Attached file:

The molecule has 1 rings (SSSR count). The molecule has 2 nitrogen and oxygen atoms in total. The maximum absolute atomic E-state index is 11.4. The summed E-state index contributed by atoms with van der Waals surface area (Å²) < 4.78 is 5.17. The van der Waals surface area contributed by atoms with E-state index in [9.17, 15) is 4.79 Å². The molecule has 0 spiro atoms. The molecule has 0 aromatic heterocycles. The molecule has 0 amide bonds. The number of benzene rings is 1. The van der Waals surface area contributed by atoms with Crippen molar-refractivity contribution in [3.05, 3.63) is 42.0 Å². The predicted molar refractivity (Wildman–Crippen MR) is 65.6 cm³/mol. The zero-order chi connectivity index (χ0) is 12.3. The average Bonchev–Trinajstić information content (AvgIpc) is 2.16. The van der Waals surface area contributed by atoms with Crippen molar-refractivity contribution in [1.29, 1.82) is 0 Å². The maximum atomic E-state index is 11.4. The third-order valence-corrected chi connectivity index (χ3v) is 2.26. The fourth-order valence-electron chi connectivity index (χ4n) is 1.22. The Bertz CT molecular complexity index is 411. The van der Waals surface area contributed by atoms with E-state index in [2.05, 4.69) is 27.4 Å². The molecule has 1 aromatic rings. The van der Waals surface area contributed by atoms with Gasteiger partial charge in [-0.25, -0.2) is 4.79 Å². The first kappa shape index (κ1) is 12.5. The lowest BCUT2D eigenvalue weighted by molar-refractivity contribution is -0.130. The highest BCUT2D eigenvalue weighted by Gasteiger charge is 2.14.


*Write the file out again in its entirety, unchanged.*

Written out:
The molecule has 1 rings (SSSR count). The molecule has 2 nitrogen and oxygen atoms in total. The maximum absolute atomic E-state index is 11.4. The summed E-state index contributed by atoms with van der Waals surface area (Å²) < 4.78 is 5.17. The van der Waals surface area contributed by atoms with E-state index in [9.17, 15) is 4.79 Å². The molecule has 0 spiro atoms. The molecule has 0 aromatic heterocycles. The molecule has 0 amide bonds. The number of benzene rings is 1. The van der Waals surface area contributed by atoms with Crippen molar-refractivity contribution in [3.05, 3.63) is 42.0 Å². The predicted molar refractivity (Wildman–Crippen MR) is 65.6 cm³/mol. The zero-order chi connectivity index (χ0) is 12.3. The average Bonchev–Trinajstić information content (AvgIpc) is 2.16. The van der Waals surface area contributed by atoms with Crippen molar-refractivity contribution in [1.29, 1.82) is 0 Å². The maximum atomic E-state index is 11.4. The third-order valence-corrected chi connectivity index (χ3v) is 2.26. The fourth-order valence-electron chi connectivity index (χ4n) is 1.22. The Bertz CT molecular complexity index is 411. The van der Waals surface area contributed by atoms with E-state index in [2.05, 4.69) is 27.4 Å². The molecule has 1 aromatic rings. The van der Waals surface area contributed by atoms with Gasteiger partial charge in [-0.25, -0.2) is 4.79 Å². The first kappa shape index (κ1) is 12.5. The lowest BCUT2D eigenvalue weighted by molar-refractivity contribution is -0.130. The highest BCUT2D eigenvalue weighted by Gasteiger charge is 2.14.